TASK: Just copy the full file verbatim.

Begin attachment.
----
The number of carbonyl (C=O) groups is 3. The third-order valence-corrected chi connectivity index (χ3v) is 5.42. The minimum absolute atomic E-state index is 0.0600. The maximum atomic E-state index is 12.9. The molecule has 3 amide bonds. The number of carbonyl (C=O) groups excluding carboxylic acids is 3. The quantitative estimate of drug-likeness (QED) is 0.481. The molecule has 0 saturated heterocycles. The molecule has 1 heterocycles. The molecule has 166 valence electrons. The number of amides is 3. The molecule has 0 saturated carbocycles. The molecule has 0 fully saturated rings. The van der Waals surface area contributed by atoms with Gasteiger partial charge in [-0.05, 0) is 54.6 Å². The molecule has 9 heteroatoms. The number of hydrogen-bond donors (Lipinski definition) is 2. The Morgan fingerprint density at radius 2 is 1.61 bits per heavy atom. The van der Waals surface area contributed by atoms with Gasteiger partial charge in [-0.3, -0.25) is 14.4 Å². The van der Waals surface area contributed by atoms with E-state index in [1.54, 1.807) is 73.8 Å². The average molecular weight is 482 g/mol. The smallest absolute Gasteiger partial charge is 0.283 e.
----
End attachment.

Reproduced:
The number of carbonyl (C=O) groups is 3. The third-order valence-corrected chi connectivity index (χ3v) is 5.42. The minimum absolute atomic E-state index is 0.0600. The maximum atomic E-state index is 12.9. The molecule has 3 amide bonds. The number of carbonyl (C=O) groups excluding carboxylic acids is 3. The quantitative estimate of drug-likeness (QED) is 0.481. The molecule has 0 saturated heterocycles. The molecule has 1 heterocycles. The molecule has 166 valence electrons. The number of amides is 3. The molecule has 0 saturated carbocycles. The molecule has 0 fully saturated rings. The van der Waals surface area contributed by atoms with Gasteiger partial charge in [-0.05, 0) is 54.6 Å². The molecule has 9 heteroatoms. The number of hydrogen-bond donors (Lipinski definition) is 2. The Morgan fingerprint density at radius 2 is 1.61 bits per heavy atom. The van der Waals surface area contributed by atoms with Gasteiger partial charge in [-0.3, -0.25) is 14.4 Å². The van der Waals surface area contributed by atoms with E-state index in [1.54, 1.807) is 73.8 Å². The average molecular weight is 482 g/mol. The smallest absolute Gasteiger partial charge is 0.283 e.